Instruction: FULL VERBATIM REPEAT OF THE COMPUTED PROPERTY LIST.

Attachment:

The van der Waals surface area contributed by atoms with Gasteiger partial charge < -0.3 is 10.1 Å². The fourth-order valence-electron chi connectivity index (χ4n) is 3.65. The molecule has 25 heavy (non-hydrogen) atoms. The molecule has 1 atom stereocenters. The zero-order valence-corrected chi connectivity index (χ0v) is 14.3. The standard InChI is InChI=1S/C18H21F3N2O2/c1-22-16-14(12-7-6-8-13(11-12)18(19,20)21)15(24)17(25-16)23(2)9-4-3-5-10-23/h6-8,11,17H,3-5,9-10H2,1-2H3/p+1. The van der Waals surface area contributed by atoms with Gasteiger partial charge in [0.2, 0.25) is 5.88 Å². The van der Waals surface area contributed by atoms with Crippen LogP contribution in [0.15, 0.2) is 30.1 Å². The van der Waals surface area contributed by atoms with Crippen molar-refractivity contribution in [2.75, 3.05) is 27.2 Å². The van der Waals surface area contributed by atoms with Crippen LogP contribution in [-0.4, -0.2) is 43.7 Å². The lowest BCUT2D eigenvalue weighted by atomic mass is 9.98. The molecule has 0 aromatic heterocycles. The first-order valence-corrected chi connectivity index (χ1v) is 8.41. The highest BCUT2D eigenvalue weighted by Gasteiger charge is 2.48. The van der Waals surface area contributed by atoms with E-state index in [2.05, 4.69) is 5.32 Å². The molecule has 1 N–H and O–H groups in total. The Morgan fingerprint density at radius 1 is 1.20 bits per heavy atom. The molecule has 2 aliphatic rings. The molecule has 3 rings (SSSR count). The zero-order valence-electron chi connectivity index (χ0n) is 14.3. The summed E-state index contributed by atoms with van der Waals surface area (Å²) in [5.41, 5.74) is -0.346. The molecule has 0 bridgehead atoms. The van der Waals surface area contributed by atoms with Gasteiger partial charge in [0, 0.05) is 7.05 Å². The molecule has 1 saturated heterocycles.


The van der Waals surface area contributed by atoms with Gasteiger partial charge < -0.3 is 10.1 Å². The fourth-order valence-electron chi connectivity index (χ4n) is 3.65. The molecule has 25 heavy (non-hydrogen) atoms. The molecule has 1 atom stereocenters. The zero-order valence-corrected chi connectivity index (χ0v) is 14.3. The standard InChI is InChI=1S/C18H21F3N2O2/c1-22-16-14(12-7-6-8-13(11-12)18(19,20)21)15(24)17(25-16)23(2)9-4-3-5-10-23/h6-8,11,17H,3-5,9-10H2,1-2H3/p+1. The van der Waals surface area contributed by atoms with Gasteiger partial charge in [0.2, 0.25) is 5.88 Å². The van der Waals surface area contributed by atoms with Crippen LogP contribution in [0.15, 0.2) is 30.1 Å². The van der Waals surface area contributed by atoms with Crippen molar-refractivity contribution in [2.75, 3.05) is 27.2 Å². The van der Waals surface area contributed by atoms with Crippen LogP contribution in [-0.4, -0.2) is 43.7 Å². The lowest BCUT2D eigenvalue weighted by atomic mass is 9.98. The molecule has 0 aromatic heterocycles. The first-order valence-corrected chi connectivity index (χ1v) is 8.41. The highest BCUT2D eigenvalue weighted by Gasteiger charge is 2.48. The van der Waals surface area contributed by atoms with E-state index in [2.05, 4.69) is 5.32 Å². The molecule has 1 N–H and O–H groups in total. The Morgan fingerprint density at radius 1 is 1.20 bits per heavy atom. The molecule has 2 aliphatic rings. The molecule has 3 rings (SSSR count). The zero-order valence-electron chi connectivity index (χ0n) is 14.3. The summed E-state index contributed by atoms with van der Waals surface area (Å²) in [5.41, 5.74) is -0.346. The molecule has 0 bridgehead atoms. The van der Waals surface area contributed by atoms with Gasteiger partial charge in [0, 0.05) is 7.05 Å². The molecule has 1 saturated heterocycles.